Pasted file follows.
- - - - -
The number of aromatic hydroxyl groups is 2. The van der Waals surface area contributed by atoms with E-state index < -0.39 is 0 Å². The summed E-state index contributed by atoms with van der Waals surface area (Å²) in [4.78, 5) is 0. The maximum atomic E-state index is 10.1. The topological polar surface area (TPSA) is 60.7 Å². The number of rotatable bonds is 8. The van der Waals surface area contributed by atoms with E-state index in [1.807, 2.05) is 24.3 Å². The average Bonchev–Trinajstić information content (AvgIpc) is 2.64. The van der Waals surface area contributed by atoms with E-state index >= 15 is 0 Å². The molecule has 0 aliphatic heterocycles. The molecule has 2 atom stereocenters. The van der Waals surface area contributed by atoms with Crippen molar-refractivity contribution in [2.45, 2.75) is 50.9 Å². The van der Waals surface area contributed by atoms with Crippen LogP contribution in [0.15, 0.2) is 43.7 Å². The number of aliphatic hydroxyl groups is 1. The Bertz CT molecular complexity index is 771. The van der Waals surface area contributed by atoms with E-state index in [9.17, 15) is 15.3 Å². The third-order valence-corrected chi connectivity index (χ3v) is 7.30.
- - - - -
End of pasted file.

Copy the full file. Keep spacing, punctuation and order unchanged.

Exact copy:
The number of aromatic hydroxyl groups is 2. The van der Waals surface area contributed by atoms with E-state index < -0.39 is 0 Å². The summed E-state index contributed by atoms with van der Waals surface area (Å²) in [4.78, 5) is 0. The maximum atomic E-state index is 10.1. The topological polar surface area (TPSA) is 60.7 Å². The number of rotatable bonds is 8. The van der Waals surface area contributed by atoms with E-state index in [1.807, 2.05) is 24.3 Å². The average Bonchev–Trinajstić information content (AvgIpc) is 2.64. The van der Waals surface area contributed by atoms with E-state index >= 15 is 0 Å². The molecule has 0 aliphatic heterocycles. The molecule has 2 atom stereocenters. The van der Waals surface area contributed by atoms with Crippen molar-refractivity contribution in [2.45, 2.75) is 50.9 Å². The van der Waals surface area contributed by atoms with Crippen LogP contribution in [0.15, 0.2) is 43.7 Å². The number of aliphatic hydroxyl groups is 1. The Bertz CT molecular complexity index is 771. The van der Waals surface area contributed by atoms with E-state index in [9.17, 15) is 15.3 Å². The third-order valence-corrected chi connectivity index (χ3v) is 7.30.